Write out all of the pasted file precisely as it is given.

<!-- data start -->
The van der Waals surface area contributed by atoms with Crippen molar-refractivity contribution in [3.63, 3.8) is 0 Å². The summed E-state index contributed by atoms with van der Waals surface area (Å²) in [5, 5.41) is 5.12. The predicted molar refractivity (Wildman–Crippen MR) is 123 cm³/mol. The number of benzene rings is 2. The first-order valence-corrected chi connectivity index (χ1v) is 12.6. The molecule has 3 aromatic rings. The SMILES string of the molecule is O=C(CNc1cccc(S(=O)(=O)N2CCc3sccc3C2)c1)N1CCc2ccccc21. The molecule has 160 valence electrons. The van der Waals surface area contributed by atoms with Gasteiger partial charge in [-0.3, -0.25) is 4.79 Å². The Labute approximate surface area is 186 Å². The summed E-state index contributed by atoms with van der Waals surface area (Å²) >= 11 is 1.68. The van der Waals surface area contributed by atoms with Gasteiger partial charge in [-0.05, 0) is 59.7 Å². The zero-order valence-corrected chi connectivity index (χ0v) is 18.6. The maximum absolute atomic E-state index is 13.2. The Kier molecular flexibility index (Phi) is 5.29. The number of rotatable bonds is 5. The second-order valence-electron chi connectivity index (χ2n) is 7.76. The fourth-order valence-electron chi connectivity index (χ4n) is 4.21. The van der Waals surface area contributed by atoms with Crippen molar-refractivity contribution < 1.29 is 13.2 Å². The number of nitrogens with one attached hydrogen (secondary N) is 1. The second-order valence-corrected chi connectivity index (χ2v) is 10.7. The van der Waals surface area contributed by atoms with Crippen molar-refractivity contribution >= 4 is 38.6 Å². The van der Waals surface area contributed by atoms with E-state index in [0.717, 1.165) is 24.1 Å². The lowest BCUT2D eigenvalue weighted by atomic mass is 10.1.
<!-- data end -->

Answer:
The van der Waals surface area contributed by atoms with Crippen molar-refractivity contribution in [3.63, 3.8) is 0 Å². The summed E-state index contributed by atoms with van der Waals surface area (Å²) in [5, 5.41) is 5.12. The predicted molar refractivity (Wildman–Crippen MR) is 123 cm³/mol. The number of benzene rings is 2. The first-order valence-corrected chi connectivity index (χ1v) is 12.6. The molecule has 3 aromatic rings. The SMILES string of the molecule is O=C(CNc1cccc(S(=O)(=O)N2CCc3sccc3C2)c1)N1CCc2ccccc21. The molecule has 160 valence electrons. The van der Waals surface area contributed by atoms with Gasteiger partial charge in [-0.3, -0.25) is 4.79 Å². The Labute approximate surface area is 186 Å². The summed E-state index contributed by atoms with van der Waals surface area (Å²) >= 11 is 1.68. The van der Waals surface area contributed by atoms with Gasteiger partial charge in [-0.05, 0) is 59.7 Å². The zero-order valence-corrected chi connectivity index (χ0v) is 18.6. The maximum absolute atomic E-state index is 13.2. The Kier molecular flexibility index (Phi) is 5.29. The number of rotatable bonds is 5. The second-order valence-electron chi connectivity index (χ2n) is 7.76. The fourth-order valence-electron chi connectivity index (χ4n) is 4.21. The van der Waals surface area contributed by atoms with Crippen molar-refractivity contribution < 1.29 is 13.2 Å². The number of nitrogens with one attached hydrogen (secondary N) is 1. The second-order valence-corrected chi connectivity index (χ2v) is 10.7. The van der Waals surface area contributed by atoms with Crippen molar-refractivity contribution >= 4 is 38.6 Å². The van der Waals surface area contributed by atoms with E-state index in [0.717, 1.165) is 24.1 Å². The lowest BCUT2D eigenvalue weighted by atomic mass is 10.1.